To support optimal gut health, our smoothie boxes are designed to incorporate a diverse range of plant-based ingredients that actively promote the growth of beneficial bacteria. Every smoothie box from Craft Smoothie contains 25+ different plant-based foods, making it easy to incorporate a broad range of seasonal fruit, veggies, and organic superfoods into your diet. Here's how the ingredients in our smoothie boxes can support your gut health:
Because the gut and brain are intimately connected, intestinal stress can be triggered by emotional stress . To lower stress levels, try using a meditation app on your smartphone like Headspace or Calm, taking a walk, reading a book, or practicing yoga - even just taking some time out with a cup of herbal tea can go a long way in reducing stress levels.
Sleep deprivation can have a considerable impact on your gut health, which can in-turn trigger further sleep issues. Aim to get at least 7 to 8 hours of uninterrupted sleep per night and try these handy hacks to optimally support your sleep cycle.
Remember digestion starts in the mouth - to help maintain a healthy gut and reduce digestive discomfort, make sure you're chewing your food thoroughly and eating your meals slowly without distractions. Try to avoid using your devices or watching television during meal times and focus on digesting your food.
Drinking plenty of water is critical for optimal digestion and staying hydrated is one of the easiest ways you can support a healthy gut. Water helps break down the food you eat and support nutrient absorption. Drinking water can also help kick-start your metabolism and boost your body’s ability to burn fat. For further digestive support, try adding the juice of half a lemon or one tablespoon of apple cider vinegar to your water 15 to 20 minutes before eating to help stimulate your stomach acid.
If you have recurring symptoms such as bloating, abdominal pain, diarrhoea, nausea, acid reflux, skin rashes or fatigue, you may be suffering from a food intolerance. Start keeping a food diary, recording what you're eating and when, and any associated symptoms. You can then take this to a registered dietician who specialises in food intolerance to help you identify which food(s) that are contributing to your symptoms.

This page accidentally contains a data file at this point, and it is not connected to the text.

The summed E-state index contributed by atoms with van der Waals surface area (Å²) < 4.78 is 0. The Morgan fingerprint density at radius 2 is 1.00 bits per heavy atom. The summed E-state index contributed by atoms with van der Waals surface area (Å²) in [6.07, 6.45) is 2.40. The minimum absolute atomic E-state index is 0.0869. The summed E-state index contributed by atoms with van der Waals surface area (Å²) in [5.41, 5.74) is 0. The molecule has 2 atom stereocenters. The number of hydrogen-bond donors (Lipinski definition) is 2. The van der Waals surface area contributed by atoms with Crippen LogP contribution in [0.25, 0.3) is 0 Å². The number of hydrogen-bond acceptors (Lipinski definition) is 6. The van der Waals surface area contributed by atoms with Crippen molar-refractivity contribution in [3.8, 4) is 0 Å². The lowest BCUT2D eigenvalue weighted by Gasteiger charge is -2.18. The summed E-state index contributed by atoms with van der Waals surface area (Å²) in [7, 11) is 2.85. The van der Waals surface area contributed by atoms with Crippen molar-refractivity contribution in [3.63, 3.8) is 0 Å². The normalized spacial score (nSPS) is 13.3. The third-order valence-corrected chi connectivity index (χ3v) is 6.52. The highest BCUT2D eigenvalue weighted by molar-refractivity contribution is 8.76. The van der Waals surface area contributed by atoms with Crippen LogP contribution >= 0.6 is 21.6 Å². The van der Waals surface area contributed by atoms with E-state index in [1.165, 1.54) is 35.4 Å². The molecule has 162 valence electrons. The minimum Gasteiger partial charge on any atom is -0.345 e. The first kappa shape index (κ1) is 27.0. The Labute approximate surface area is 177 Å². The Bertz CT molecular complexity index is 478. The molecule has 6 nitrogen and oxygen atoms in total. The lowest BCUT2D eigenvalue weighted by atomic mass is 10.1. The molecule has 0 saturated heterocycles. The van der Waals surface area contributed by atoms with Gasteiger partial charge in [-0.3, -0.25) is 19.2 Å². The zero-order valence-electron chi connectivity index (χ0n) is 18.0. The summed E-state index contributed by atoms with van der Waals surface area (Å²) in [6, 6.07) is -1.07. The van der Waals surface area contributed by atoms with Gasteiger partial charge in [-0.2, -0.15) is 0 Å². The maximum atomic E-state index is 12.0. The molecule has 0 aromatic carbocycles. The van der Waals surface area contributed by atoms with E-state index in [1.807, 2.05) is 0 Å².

In addition to supporting muscle strength, healthy weight management, and detoxification, studies are also starting to link exercise to a healthy gut. A recent study from San Francisco State University found that exercise is critical for introducing beneficial bacteria in the gut  and an earlier study found that cardiorespiratory fitness is correlated with increased microbial diversity in healthy humans . All the more reason to get in the recommended 150 minutes of exercise per week!
Incorporating fermented foods into your diet such as sauerkraut, kimchi, kefir, and miso, can help improve gut health. These foods contain beneficial bacteria (or probiotics) that may help the growth of healthy bacteria in the gut.
Prebiotics are non-digestible plant fibres that act as food for probiotic bacteria. This means they pass through the gastrointestinal tract undigested, stimulating the growth and activity of beneficial bacteria in the large intestine. Our smoothie recipes are an awesome source of prebiotic ingredients, such as bananas, apples, carrots and linseed. Other good sources of prebiotics include onion, raw garlic, leek, and jerusalem artichoke.
Gut Health Specialist, Dr Megan Rossi, is a big advocate for upping your intake of polyphenols to support your gut health:
"Polyphenols are special plant compounds and a favourite food of our good gut bacteria. In fact, regularly eating foods high in polyphenols is not only associated with optimal gut health, but promotes wide spread health benefits including lowering blood pressure and cholesterol levels." 
Polyphenols are found in plant-based foods that you can expect in your Craft Smoothie boxes, including cacao, acai, blackcurrants, maqui berries, blueberries, hazelnuts, almonds, apples, plums, and spinach - just to name a few! Find out which other superfoods you can expect in your smoothie box.
Having a diverse plant-based diet is one of the best ways you can support your gut health and getting a superfood smoothie box delivered to your door makes it super easy to integrate 30+ different plant-based foods into your diet each week! If you want to bulk up the diversity of your diet to promote a healthy gut microbiota, give Craft Smoothie a try and we'll deliver everything you need to make gut-healthy superfood smoothies at home.
 Microbes Help Produce Serotonin In The Gut - Caltech
 The Gut-Brain Connection - Havard Health
 Gut Microbiota’s Effect On Mental Health: The Gut-Brain Axis - Clinics and Practice
 Dysbiosis Of The Gut Microbiota In Disease - NCBI
 5 Top Reasons You Might Have Leaky Gut Syndrome and Feel Tired All the Time - University Health News Daily
 5 Gut-Friendly Foods That You Need In Your Kitchen - Net Doctor